Few people in history can so accurately outline the reservations of Anglicans toward the Catholic Church as John Henry Newman. Newman was given opportunity to share these lectures—after his conversion to Catholicism—before a Catholic audience. He reflects upon his role in the Oxford (Tractarian) Movement of 1833. During this crucial period in Anglican history, high Anglican churches were caught between the imposing English government and the strict rule of Rome. Throughout this series of lectures, Newman clearly articulates the opposition of Anglicans to certain Catholic institutions like the Catholic priesthood and Marian doctrines.

Lectures on the Present Position of Catholics in England

  • Author: John Henry Newman
  • Publisher: Burns and Lambert
  • Publication Date: 1851
  • Pages: 346

Sample Pages: 1 | 2 | 3 | 4 | 5

Nineteenth century England was notoriously intolerant of the Catholic Church within its borders. Newman delivered these addresses to a fraternal group of Catholic priests and professors advising them how to remain faithful to their vows within an established Protestant culture. Newman's intention is to point out the logical fallacies undergirding the Protestant prejudices of Rome. He carefully dissects the Protestant misunderstanding of key tenets of Catholicism and then suggests ways for Catholics to faithfully handle these misinformed viewpoints.

 

The Idea of a University: Defined and Illustrated

  • Author: John Henry Newman
  • Publisher: Basil Montagu Pickering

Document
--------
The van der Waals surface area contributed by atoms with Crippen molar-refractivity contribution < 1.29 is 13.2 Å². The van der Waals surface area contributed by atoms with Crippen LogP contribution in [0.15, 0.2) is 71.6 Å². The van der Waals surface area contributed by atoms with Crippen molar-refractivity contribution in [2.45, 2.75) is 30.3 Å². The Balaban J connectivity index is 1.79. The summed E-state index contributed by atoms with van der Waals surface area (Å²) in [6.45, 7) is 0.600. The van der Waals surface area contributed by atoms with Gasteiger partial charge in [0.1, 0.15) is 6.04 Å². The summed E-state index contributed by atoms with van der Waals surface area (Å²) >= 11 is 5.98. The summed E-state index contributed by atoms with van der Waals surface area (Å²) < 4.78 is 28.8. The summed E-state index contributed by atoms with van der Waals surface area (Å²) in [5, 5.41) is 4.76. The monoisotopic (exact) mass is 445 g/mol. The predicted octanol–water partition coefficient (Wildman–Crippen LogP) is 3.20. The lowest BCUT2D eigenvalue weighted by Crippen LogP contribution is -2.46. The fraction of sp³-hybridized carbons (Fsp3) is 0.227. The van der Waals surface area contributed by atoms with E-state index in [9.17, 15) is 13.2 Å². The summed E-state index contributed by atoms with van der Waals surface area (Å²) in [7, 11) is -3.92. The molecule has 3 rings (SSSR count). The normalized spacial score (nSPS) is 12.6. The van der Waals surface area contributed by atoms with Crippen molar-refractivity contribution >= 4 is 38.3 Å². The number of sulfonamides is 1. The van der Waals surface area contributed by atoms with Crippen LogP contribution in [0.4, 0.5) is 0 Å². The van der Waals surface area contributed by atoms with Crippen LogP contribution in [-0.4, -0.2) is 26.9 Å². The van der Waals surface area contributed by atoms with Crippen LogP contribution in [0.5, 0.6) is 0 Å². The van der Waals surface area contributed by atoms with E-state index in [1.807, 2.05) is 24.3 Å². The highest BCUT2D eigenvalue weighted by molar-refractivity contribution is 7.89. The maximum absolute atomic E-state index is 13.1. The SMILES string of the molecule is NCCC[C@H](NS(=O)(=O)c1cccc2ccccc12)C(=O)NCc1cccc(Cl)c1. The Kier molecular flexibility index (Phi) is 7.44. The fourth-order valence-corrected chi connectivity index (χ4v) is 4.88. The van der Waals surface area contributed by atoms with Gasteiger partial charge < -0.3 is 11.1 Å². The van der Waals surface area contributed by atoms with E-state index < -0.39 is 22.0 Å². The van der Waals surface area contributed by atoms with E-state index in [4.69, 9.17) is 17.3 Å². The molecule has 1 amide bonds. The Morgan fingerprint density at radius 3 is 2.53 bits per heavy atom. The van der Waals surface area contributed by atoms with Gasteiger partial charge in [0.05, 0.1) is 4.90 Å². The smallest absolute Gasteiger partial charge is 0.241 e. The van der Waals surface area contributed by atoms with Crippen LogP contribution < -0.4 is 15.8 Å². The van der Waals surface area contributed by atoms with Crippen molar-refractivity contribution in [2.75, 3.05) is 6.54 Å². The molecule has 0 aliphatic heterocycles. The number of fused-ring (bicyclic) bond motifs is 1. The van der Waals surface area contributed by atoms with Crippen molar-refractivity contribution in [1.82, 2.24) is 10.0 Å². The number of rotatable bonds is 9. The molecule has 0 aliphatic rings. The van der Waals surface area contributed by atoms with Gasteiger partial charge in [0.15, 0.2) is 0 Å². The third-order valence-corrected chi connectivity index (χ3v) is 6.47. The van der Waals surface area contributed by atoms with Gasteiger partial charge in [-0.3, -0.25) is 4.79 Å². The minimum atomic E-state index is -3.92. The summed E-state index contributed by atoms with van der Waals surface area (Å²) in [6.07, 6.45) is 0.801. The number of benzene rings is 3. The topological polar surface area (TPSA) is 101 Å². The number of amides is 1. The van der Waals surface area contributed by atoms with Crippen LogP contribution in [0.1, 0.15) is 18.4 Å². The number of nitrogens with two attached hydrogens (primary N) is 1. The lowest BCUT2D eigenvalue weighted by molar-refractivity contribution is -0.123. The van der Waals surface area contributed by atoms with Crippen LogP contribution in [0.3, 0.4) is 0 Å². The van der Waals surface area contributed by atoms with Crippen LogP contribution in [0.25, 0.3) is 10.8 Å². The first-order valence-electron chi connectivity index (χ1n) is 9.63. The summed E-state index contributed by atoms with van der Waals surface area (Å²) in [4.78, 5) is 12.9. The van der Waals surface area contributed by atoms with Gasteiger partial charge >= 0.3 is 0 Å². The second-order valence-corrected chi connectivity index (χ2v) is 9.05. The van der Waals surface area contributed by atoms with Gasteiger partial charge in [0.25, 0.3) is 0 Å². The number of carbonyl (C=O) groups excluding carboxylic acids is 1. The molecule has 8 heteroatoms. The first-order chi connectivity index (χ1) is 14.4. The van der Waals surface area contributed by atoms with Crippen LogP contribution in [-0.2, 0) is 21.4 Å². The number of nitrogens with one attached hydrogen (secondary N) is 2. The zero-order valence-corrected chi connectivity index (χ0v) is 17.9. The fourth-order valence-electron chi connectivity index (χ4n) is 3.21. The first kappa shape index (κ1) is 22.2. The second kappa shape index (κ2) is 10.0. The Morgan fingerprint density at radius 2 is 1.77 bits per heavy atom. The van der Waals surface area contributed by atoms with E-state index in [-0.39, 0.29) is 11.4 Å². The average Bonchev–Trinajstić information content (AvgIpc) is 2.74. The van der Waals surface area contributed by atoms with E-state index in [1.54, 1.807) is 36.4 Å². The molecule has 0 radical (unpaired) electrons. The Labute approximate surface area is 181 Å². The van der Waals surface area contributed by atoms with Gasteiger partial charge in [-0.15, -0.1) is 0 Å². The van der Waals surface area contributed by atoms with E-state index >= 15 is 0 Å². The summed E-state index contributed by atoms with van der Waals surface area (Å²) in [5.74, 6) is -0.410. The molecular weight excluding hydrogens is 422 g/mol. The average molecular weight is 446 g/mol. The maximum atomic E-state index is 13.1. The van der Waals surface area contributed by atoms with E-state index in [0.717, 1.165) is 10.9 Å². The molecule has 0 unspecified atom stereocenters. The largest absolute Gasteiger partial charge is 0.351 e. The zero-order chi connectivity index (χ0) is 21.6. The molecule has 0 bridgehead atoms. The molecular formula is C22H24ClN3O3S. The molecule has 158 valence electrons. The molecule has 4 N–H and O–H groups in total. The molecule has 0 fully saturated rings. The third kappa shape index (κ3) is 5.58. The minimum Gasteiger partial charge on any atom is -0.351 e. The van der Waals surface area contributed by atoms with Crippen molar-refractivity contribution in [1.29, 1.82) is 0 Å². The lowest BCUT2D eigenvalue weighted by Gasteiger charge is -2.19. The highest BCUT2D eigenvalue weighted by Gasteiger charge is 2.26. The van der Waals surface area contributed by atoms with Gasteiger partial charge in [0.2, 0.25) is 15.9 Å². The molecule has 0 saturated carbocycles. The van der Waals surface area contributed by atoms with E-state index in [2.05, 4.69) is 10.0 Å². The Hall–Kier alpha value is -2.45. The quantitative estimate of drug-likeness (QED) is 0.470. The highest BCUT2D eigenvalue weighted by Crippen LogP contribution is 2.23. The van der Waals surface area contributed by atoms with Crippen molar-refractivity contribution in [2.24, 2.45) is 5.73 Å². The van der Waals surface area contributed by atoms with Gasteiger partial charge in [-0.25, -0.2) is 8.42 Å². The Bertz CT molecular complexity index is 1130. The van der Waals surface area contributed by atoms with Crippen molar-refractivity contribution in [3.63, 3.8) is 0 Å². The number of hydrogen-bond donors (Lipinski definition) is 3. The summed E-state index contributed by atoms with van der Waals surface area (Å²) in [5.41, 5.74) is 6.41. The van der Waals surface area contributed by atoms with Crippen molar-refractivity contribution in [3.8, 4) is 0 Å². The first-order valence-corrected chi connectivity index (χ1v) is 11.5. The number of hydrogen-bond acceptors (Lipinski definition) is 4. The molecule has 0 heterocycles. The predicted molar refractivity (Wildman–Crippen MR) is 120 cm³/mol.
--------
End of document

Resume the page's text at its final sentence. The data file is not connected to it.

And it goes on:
• Publication Date: 1873
  • Pages: 527

What is the role of theology in higher education? Can a university remain faithful to pursuits of knowledge and faith at the same time? In this collection of nineteen addresses, Newman casts his vision for maintaining an effective religious liberal arts university to the founding faculty of the University College, Dublin. Newman defends faith and religion as essential components to human knowledge and the expansion of Western civilization. In his own time, Newman redefined the role of religious education within the university producing an academic model that has proven the test of time. In an era when religion and education are moving farther apart, Newman's philosophy of education can prescribe a tested path for religious educators.

Historical Sketches, Vol I

  • Author: John Henry Newman
  • Publisher: Basil Montagu Pickering
  • Publication Date: 1873
  • Pages: 445

These three volumes are comprised of lengthy lectures and articles written for encyclopedic publications. John Henry Newman was among the greatest historians of his day and few can escape his influence on the study of Christian history. Volume 1 addresses the following:

  • Lectures on the History of the Turks, in their Relation to Europe
  • Personal and Literary Character of Cicero
  • Apollonius of Tyana
  • Primitive Christianity

Historical Sketches, Vol II

  • Author: John Henry Newman
  • Publisher: Basil Montagu Pickering